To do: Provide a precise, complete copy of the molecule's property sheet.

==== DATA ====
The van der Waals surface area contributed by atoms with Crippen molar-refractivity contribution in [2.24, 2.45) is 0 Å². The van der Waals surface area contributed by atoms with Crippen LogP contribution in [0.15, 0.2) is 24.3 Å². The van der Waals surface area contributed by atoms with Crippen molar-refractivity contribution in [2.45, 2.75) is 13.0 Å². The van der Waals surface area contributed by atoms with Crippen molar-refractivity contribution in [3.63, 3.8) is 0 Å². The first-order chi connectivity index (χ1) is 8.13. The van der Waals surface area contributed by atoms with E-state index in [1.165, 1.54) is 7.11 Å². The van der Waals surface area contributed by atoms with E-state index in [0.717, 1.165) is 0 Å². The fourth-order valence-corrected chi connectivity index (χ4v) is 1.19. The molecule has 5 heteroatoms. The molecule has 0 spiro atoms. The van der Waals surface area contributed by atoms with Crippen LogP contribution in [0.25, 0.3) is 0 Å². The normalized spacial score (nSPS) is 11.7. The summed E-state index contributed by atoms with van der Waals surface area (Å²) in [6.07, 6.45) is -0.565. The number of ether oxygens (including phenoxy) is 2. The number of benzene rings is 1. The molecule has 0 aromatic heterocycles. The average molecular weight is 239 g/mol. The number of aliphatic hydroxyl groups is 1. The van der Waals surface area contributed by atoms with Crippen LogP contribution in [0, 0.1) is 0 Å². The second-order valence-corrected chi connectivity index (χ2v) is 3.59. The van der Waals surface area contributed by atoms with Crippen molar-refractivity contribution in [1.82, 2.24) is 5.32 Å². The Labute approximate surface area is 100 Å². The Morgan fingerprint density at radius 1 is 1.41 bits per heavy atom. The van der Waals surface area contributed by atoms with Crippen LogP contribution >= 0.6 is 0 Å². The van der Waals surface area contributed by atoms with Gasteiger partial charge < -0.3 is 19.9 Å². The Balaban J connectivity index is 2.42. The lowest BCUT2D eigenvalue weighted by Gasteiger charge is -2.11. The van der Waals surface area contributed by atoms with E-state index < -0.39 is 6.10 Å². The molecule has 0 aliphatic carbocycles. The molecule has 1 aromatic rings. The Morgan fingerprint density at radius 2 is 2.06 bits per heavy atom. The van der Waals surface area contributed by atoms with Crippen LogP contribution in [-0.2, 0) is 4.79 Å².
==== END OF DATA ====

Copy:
The van der Waals surface area contributed by atoms with Crippen molar-refractivity contribution in [2.24, 2.45) is 0 Å². The van der Waals surface area contributed by atoms with Crippen LogP contribution in [0.15, 0.2) is 24.3 Å². The van der Waals surface area contributed by atoms with Crippen molar-refractivity contribution in [2.45, 2.75) is 13.0 Å². The van der Waals surface area contributed by atoms with Crippen molar-refractivity contribution in [3.63, 3.8) is 0 Å². The first-order chi connectivity index (χ1) is 8.13. The van der Waals surface area contributed by atoms with E-state index in [1.165, 1.54) is 7.11 Å². The van der Waals surface area contributed by atoms with E-state index in [0.717, 1.165) is 0 Å². The fourth-order valence-corrected chi connectivity index (χ4v) is 1.19. The molecule has 5 heteroatoms. The molecule has 0 spiro atoms. The van der Waals surface area contributed by atoms with Crippen LogP contribution in [0.25, 0.3) is 0 Å². The normalized spacial score (nSPS) is 11.7. The summed E-state index contributed by atoms with van der Waals surface area (Å²) in [6.07, 6.45) is -0.565. The number of ether oxygens (including phenoxy) is 2. The number of benzene rings is 1. The molecule has 0 aromatic heterocycles. The average molecular weight is 239 g/mol. The number of aliphatic hydroxyl groups is 1. The van der Waals surface area contributed by atoms with Crippen LogP contribution in [0, 0.1) is 0 Å². The second-order valence-corrected chi connectivity index (χ2v) is 3.59. The van der Waals surface area contributed by atoms with Crippen molar-refractivity contribution in [1.82, 2.24) is 5.32 Å². The Labute approximate surface area is 100 Å². The Morgan fingerprint density at radius 1 is 1.41 bits per heavy atom. The van der Waals surface area contributed by atoms with Crippen LogP contribution >= 0.6 is 0 Å². The van der Waals surface area contributed by atoms with Gasteiger partial charge < -0.3 is 19.9 Å². The Balaban J connectivity index is 2.42. The lowest BCUT2D eigenvalue weighted by Gasteiger charge is -2.11. The van der Waals surface area contributed by atoms with E-state index < -0.39 is 6.10 Å². The molecule has 0 aliphatic carbocycles. The molecule has 1 aromatic rings. The Morgan fingerprint density at radius 2 is 2.06 bits per heavy atom. The van der Waals surface area contributed by atoms with Crippen LogP contribution in [-0.2, 0) is 4.79 Å².